The American Dream of Mexican race car driver German Quiroga began to coalesce on Thursday when he signed with a NASCAR team to participate in four races in 2012 and show that Latinos do have a future in this sport.
Kyle Busch Motorsports announced that Quiroga will return to drive the Tundra 51 in the Camping World Truck Series, NASCAR’s third national division.
Quiroga, a three-time NASCAR champion in Mexico, told Efe that although it had been difficult to break into U.S. auto racing he had been working “very hard” to play his best role so far in the sport this year.
“I’m used to winning races and competing in championships and that is what I’m going to continue doing. I’m ready for the new challenge and for my efforts to enable me to complete the whole season in 2013,” he told Efe on Thursday.
The 32-year-old came in 16th in his debut in the pickup division in 2011, demonstrating his abilities in the two races he participated in and his commitment to the sport.
At the beginning of the year, he moved to Charlotte to take part in the workshops with the experts, understand what they are doing, visit the country’s racetracks and speak with the fans.
“I left everything in Mexico and here I started from zero. I’m continuing to learn, but I’m committed to making myself into a successful driver in the pickup series and with the hope of getting to the top divisions,” he said.
Among the challenges that Quiroga has had to face is getting the sponsorship of companies that are betting on Hispanic talent in the United States to reach a market that for several years NASCAR has been considering crucial to its growth.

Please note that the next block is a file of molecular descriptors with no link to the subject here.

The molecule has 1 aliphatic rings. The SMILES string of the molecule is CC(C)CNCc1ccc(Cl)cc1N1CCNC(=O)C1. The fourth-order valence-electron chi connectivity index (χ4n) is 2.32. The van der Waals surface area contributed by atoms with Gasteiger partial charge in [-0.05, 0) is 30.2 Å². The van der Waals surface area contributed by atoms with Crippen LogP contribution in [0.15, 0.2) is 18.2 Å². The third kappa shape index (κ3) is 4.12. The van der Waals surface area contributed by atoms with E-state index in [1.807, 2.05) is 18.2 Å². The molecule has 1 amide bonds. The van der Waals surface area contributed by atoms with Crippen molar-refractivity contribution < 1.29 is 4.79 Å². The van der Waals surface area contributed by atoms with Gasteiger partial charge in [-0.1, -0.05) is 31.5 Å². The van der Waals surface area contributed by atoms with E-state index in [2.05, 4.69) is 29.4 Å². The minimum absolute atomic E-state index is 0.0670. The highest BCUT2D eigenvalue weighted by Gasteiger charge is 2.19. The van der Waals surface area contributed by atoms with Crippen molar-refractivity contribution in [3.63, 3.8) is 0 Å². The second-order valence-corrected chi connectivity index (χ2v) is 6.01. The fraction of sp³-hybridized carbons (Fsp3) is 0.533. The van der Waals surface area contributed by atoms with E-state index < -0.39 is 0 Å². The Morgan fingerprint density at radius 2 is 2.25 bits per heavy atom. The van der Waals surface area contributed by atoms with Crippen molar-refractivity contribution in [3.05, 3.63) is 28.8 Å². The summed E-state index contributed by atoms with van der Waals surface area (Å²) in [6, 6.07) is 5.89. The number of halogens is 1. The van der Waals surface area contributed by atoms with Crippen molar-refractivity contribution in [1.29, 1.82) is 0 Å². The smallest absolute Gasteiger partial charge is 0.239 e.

On that subject, NASCAR announced Thursday that it selected a new marketing firm with the aim of expanding the youth and multicultural segments of its fan base, with special emphasis on Hispanics.
A 2008 study by Knowledge Networks and sports marketing consultancy rEvolution found that just 7 percent of U.S. Latinos are fervent NASCAR fans, while another 38 percent “occasionally” follow the sport.
Quiroga feels that to make NASCAR a major sport for Latinos it must have a “Mexican figure” at the racetracks, a driver that Mexicans - the country’s largest Hispanic community - can get behind.
“It’s all a process,” the Mexico City native said, adding that he hopes that the effort he is making “in the future will open the doors to other Mexican drivers.”
Although Thursday marked an important milestone in his pursuit of his American Dream, Quiroga intends to work hard to compete in the main NASCAR series such as Nationwide and Sprint and hopes one day soon to be named Rookie of the Year.